I see parallels in my own life. I spent more than twenty years being bored to tears in the office world, but still, I learned a great deal about people and social politics, which informs my writing now. I even had a dream once where I was deemed a silent angel, and this dream has always haunted me, because I see so much more than I speak of. So, of course, I relate to this song on a very personal level.
    Ewizobethon April 07, 2014   Link
  • +2
    General CommentCan we just clear up this sister/system question? Sister is correct (I've got the album and it's on the lyric sheet). However, unlike the lyrics above, it's "my sister" not "your sister". If you don't believe me, take a look at the following website, the Leonard Cohen Files, which Mr Cohen himself contributes to:

    leonardcohenfiles.com/

    Here, the relevant verse reads as follows:

    I don't like your fashion business mister
    And I don't like these drugs that keep you thin
    I don't like what happened to my sister
    First we take Manhattan, then we take Berlin

    Above, losttango refers to a website that has gathered together Mr Cohen's comments on his own songs. I don't know if Leonard Cohen Files is that website, but I'll have a look and get back to you all.
    Strawsonianon November 15, 2008   Link
  • +1
    General CommentCohen has definitely said that this song is about the terrorist mindset. There's a website (sorry don't have a link) which has gathered together all of his comments on each song. The line moving through the station is I think prisoners being transported from one jail to another (I saw this once in Italy - home of the Red Brigades).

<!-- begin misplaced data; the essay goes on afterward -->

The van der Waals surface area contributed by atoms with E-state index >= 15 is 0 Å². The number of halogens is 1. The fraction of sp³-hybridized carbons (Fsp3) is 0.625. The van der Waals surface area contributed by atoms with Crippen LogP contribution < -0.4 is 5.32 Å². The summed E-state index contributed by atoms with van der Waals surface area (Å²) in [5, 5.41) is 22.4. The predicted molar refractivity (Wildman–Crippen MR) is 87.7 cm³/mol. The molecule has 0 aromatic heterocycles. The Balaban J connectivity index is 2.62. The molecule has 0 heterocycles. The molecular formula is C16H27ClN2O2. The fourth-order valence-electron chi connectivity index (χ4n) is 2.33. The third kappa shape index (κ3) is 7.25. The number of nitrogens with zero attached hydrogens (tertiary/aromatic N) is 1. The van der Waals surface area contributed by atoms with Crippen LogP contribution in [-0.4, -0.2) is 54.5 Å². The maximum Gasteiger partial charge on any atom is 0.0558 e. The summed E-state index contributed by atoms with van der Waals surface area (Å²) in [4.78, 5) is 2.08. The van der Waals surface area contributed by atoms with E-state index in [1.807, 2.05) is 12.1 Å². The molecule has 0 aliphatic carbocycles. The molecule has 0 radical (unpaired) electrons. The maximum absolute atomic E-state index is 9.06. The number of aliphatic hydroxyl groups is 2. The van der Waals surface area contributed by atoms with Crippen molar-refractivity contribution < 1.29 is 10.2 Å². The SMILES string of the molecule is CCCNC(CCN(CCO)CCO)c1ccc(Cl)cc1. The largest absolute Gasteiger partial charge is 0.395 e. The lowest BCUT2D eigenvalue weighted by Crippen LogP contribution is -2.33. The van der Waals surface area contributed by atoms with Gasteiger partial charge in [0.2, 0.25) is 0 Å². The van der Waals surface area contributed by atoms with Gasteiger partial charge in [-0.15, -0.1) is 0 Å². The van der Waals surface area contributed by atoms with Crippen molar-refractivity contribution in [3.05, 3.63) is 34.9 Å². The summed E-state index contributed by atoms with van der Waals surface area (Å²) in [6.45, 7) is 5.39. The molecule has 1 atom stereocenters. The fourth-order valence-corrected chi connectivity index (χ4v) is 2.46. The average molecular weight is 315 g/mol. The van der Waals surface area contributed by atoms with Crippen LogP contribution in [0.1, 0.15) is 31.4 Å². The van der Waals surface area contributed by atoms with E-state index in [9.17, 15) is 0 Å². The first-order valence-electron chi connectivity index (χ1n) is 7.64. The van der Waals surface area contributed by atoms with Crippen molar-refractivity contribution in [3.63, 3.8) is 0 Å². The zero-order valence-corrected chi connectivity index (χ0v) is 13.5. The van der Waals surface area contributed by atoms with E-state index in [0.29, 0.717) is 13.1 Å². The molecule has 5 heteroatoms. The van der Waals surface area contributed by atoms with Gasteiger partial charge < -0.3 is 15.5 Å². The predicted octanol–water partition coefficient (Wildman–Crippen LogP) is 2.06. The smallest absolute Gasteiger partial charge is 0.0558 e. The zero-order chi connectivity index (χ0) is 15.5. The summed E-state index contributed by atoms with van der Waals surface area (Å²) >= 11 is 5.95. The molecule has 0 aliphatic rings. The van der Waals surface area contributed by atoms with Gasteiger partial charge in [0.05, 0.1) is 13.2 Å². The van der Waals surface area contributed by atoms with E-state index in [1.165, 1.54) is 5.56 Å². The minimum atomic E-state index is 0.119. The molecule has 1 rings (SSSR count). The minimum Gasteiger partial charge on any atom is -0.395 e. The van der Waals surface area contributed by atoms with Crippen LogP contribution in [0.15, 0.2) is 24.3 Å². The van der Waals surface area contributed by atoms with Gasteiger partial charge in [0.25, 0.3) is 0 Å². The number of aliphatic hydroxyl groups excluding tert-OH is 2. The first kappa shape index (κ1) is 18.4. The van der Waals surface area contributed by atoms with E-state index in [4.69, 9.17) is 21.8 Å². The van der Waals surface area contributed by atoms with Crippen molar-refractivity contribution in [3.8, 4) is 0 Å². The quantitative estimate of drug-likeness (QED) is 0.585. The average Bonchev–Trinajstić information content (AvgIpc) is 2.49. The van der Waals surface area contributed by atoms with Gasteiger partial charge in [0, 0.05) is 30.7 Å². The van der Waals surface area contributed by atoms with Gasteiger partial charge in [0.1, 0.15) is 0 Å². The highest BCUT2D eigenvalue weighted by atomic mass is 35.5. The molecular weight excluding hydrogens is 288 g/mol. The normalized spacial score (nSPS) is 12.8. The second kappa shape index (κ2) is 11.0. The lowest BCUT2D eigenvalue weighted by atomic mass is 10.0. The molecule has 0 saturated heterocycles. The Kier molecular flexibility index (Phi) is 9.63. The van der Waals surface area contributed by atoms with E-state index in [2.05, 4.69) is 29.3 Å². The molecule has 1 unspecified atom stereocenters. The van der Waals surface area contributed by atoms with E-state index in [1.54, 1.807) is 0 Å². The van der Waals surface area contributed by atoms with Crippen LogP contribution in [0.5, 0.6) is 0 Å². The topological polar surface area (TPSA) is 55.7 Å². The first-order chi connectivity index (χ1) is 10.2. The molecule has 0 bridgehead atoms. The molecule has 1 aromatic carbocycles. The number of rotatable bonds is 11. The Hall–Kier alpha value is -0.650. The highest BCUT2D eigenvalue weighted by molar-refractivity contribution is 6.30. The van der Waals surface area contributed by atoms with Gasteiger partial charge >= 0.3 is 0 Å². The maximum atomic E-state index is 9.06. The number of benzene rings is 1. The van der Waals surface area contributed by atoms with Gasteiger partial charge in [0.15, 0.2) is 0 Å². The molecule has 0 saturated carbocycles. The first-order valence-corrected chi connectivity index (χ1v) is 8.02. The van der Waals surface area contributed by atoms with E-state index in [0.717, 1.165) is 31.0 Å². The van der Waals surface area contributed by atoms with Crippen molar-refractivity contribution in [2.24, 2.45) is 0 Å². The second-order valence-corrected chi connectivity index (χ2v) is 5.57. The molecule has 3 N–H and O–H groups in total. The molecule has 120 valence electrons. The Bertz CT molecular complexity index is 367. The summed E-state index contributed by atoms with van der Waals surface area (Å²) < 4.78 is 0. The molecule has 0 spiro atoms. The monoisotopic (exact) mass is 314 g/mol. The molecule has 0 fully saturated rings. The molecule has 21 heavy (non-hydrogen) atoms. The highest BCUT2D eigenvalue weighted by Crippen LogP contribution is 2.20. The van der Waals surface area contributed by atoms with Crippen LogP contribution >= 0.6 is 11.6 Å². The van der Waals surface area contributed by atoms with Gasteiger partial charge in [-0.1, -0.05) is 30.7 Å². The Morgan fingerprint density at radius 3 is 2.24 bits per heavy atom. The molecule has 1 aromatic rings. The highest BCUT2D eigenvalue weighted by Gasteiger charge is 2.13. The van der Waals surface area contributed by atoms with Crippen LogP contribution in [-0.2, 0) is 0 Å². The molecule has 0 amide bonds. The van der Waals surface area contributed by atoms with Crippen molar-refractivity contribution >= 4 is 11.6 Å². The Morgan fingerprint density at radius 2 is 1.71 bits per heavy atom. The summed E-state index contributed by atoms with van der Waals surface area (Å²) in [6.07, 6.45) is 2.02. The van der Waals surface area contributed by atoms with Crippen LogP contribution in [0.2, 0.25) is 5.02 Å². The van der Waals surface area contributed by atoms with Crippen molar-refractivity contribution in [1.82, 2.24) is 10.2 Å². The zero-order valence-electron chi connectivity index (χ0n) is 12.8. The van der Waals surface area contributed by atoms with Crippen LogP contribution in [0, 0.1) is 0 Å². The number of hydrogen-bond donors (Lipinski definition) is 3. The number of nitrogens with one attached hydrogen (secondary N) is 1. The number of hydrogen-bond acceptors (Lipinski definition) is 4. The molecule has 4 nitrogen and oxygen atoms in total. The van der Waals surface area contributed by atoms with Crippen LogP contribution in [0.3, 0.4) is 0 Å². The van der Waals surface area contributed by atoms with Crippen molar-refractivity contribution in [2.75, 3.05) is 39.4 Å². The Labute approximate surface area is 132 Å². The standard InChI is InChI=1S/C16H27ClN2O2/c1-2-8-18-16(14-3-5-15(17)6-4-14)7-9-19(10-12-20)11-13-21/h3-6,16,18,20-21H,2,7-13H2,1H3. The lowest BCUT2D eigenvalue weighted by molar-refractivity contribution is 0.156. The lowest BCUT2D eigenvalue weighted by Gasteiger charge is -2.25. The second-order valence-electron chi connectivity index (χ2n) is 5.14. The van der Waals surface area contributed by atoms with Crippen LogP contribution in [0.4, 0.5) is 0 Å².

I do think it's about Cohen going on tour as well. These songs will rarely be pinned down to a single interpretation. The monkey and the plywood violin I take to be a self-deprecating reference to his body and his musical talent.

    Incidentally, the lyric above is incorrect - the line should read "my sister" not "your".
    losttangoon November 05, 2007   Link
  • +1
    Song MeaningI’d say it’s about terrorism, without any Nostradamus-style crystal ball.

    9/11 were not the first terrorist attacks to happen. The original music video from 1987 (youtube.com/…) begins with a radio announcer’s voice saying "Was die Attentäter betrifft, die in Berlin den Anschlag auf die deutsch-arabische Gesellschaft verübt haben, ist die Polizei einen Schritt weiter gekommen."
    b-ray has already translated this statement. The attack mentioned happened on March 29, 1986, one year before the song was released.

    Leonard Cohen himself is quoted (pagesperso-orange.fr/pilgraeme/…):
    “I’m not sure of what it means right now because I had this long voyage from Chicago. I think it means exactly what it says. It is a terrorist song.”
    and
    “Ever succeeding moment changes what has happened the moment before. In the stream of writing, all that is written changes its meanings by what is written subsequently. "First We Take Manhattan" might be understood as an examination of the mind of the extremist. In a way it’s a better song now (*) than it was before and I would probably sing it in concert if the circumstances were appropriate.”